Monday, April 18, 2011

Hot Schools in Fukushima has added a national radiation map to their existing database which includes air, soil, rain, food. They have also added a map of radiation at Fukushima Prefecture schools, as measured by the Fukushima Prefecture Disaster Office over three days, at present.

Bad news in this map is that schools in Fukushima City and elsewhere with numbers up around 4 to 6 microsieverts per hour are far above the 20 MILLIsieverts per year the govt is setting as an evacuation threshold. Do the math: Anything over 2.3 MICROsieverts an hour will accumulate to more than 20 MILLIsieverts a year. They should err on the side of caution considering: the intl standard for added dose is 1 millisievert annually, not 20; these are children, not adults; there is a possibility of ingesting and inhaling radioactive particles; and emissions and deposition levels are continuing and accumulating. They should evacuate.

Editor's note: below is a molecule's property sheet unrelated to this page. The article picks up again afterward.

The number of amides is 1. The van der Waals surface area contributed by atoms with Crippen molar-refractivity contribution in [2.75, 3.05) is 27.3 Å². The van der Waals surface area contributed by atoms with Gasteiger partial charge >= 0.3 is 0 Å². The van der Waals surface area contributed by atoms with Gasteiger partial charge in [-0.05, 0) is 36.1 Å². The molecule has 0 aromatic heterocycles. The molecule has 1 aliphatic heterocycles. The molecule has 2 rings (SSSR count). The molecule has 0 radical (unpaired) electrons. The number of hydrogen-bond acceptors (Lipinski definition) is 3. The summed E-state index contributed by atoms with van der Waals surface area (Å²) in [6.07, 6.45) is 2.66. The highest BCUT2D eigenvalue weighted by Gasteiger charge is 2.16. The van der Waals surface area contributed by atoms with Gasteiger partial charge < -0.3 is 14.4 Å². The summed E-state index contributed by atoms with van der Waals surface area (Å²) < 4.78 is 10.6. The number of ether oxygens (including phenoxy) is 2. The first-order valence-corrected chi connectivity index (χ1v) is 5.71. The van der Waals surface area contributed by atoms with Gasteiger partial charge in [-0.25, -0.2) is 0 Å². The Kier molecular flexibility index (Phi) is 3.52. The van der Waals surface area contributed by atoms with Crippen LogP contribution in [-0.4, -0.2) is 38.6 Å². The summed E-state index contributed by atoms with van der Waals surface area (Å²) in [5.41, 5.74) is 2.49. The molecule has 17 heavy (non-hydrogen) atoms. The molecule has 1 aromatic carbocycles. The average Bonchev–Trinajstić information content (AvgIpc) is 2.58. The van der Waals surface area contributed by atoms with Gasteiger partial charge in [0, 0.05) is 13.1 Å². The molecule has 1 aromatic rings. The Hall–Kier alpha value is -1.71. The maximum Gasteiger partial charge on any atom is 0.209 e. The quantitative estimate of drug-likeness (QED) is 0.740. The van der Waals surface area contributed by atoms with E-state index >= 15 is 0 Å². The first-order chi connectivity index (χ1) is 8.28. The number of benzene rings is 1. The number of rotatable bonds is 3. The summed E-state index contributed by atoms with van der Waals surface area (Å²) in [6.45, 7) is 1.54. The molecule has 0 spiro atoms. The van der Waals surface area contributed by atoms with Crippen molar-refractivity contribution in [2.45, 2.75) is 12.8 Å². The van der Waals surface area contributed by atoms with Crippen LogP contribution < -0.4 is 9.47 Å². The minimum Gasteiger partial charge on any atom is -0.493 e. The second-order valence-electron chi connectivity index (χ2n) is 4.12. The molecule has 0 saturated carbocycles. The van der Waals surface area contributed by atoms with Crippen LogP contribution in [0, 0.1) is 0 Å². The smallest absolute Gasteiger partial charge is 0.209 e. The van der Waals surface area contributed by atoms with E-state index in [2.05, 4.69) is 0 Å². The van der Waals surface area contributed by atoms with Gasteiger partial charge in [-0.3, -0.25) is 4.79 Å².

One argument against evacuation is that these levels may be temporary, and go down soon, but that is doubtful. Even if so, I think they should temporarily evacuate the cities of Fukushima (290,000ppl), Nihonmatsu (61,000ppl), and Sukagawa (80,000ppl), or, if that is impossible, evacuate at least the children. Note that our levels down here in Chiba are 0.055 microsieverts per hour today, only 1% of what is measured at some of those schools. (compare to 5.5)

If the govt keep to their stated standard of evacuating places with a risk of accumulating over 20millisieverts/year, then they will announce an evacuation. If they keep to their established precedent of moving slowly (and erring on the side of radiation), the announcement will come in about 2 weeks (and allow another month to take effect).

Using the slider on the school map also reveals wider investigations done on previous days. I guess they are not cumulatively added to the map because yesterday's measurements may have changed by today. There are 2 measurements: at 1cm (above the soil, I assume), and 1 meter.

Measurements of the known VERY radioactive areas were done mostly on the first day.

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